In 2014, there was a decrease in the number of CEOs with substantial work experience in government or law enforcement agencies – 15% vs. the average of 25%. This is largely due to the fact that few state-owned companies (who usually hire these candidates) replaced their CEOs last year.

The number of “lifers” (CEOs who have spent their entire careers at one company) increased: 18% vs. the average of 10%, which is still relatively low compared to other markets.

With regards to a new appointee’s functional knowledge, most managers had manufacturing and technical experience (55%), while only half of that had a background in finance (28%).

The role of business education in successor selection remains ambiguous – only 2 appointees last year had MBAs.

A boom in the promotion of internal candidates

One of the most surprising trends from 2014 was the record number of internal candidates promoted to CEO. 60% of companies favored promoting insiders, even though an average of only 36% of CEOs over the last 10 years were insider candidates. A high number of insiders is a good indicator of a company’s maturity. The process of transferring responsibility is structured like a relay race: the CEO grooms a successor and, when leaving voluntarily (frequently for retirement), transitions responsibility over to his replacement. However, not all insiders in our sample were deliberately prepared for their future roles.

The decrease in interest towards group insiders and outsiders could speak to how company owners have started to pay more attention to and trust internal candidates. Unfortunately, this trend may be short-lived – during crises, companies are more likely to look to outsiders as “corporate saviors,” as during the 2009 year, which saw a record number of externally-recruited candidates.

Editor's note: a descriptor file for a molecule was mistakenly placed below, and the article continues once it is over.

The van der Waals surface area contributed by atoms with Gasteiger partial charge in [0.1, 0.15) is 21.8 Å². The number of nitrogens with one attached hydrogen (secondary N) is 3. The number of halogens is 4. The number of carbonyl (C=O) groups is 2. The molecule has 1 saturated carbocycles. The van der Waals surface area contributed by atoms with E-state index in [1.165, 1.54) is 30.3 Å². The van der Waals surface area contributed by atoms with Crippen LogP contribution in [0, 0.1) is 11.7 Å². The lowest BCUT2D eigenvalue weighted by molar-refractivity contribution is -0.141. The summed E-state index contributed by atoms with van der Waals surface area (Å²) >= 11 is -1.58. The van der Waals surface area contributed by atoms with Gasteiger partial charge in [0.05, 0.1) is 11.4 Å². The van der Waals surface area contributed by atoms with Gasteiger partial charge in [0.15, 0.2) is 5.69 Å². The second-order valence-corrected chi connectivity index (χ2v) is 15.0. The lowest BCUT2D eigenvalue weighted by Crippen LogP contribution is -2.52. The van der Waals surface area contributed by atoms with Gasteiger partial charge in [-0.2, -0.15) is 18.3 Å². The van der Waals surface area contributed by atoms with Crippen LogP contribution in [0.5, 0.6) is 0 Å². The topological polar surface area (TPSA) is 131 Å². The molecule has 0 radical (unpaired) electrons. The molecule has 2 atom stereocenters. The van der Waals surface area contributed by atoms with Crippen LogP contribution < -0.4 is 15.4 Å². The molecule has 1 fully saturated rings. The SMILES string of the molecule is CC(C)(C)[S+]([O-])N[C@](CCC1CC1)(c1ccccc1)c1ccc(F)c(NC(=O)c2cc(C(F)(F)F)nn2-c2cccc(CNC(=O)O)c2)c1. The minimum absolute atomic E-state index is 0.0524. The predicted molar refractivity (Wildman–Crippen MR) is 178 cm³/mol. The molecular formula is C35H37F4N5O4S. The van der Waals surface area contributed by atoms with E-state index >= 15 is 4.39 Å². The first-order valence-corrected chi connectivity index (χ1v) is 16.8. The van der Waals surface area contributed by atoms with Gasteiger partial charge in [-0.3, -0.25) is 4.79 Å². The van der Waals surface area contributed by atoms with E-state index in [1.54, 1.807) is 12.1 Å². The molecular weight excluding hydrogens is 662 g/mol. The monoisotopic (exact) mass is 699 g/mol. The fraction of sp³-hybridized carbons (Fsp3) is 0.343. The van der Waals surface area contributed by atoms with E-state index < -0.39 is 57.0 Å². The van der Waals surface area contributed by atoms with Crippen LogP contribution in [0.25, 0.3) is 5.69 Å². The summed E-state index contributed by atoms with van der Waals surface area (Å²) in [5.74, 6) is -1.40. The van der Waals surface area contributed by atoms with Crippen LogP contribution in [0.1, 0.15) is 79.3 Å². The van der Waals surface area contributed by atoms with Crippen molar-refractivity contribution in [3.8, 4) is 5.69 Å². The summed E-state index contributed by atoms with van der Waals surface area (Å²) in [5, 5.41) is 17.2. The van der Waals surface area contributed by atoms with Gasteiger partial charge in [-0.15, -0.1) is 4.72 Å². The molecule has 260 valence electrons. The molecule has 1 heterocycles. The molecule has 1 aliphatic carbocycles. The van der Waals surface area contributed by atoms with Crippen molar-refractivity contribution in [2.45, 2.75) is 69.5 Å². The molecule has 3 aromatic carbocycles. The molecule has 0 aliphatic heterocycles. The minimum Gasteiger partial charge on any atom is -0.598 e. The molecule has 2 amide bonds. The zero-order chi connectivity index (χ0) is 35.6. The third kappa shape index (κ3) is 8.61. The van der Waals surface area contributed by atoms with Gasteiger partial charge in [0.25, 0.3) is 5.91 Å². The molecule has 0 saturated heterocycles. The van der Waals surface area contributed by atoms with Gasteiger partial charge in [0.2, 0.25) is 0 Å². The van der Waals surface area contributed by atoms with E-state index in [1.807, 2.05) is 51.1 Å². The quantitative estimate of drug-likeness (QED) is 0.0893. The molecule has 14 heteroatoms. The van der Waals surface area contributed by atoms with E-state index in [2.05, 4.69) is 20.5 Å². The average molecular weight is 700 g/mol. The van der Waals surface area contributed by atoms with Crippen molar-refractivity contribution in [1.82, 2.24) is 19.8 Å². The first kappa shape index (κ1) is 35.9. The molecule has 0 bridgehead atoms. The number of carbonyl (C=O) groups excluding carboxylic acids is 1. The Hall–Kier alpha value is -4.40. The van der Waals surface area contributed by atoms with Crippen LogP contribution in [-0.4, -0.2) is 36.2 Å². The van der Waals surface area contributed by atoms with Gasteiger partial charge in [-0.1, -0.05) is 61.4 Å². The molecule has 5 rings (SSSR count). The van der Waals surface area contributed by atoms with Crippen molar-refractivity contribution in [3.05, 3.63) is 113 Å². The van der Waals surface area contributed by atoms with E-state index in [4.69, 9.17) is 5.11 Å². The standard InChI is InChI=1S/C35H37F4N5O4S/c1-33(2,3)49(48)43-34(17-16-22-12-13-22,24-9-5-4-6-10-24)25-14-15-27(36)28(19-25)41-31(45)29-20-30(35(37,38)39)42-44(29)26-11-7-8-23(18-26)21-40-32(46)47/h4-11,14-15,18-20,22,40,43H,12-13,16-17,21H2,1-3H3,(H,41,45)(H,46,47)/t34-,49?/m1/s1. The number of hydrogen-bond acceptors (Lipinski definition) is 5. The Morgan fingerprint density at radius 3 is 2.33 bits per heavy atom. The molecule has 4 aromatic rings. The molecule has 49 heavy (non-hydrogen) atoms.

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Fig. 2

High percentage of dismissals and demotions

In 2014, 35% of company CEOs in our sample were dismissed, and another 15% were demoted. These numbers are slightly better than the averages of 39% and 28%, respectively. The average departing CEO was not much older than their successor at 50 years old – which indicates that these are mature managers who are far from retirement age. Only one of five of these managers were leaving the company for a new position (and the overwhelming majority of those instances were transfers to government agencies).

Increasing length of tenure

CEOs who left office in 2014 spent an average of 4.5 years at their position, which is longer than the average term of 3 years (a standard that holds across all categories of successors). While the effectiveness of departing CEOs was higher than the average – only 12% demonstrated results lower than the market average of 27% – there were still a high number of layoffs. This helps to confirm our hypothesis about the weak correlation between CEO turnover and effectiveness.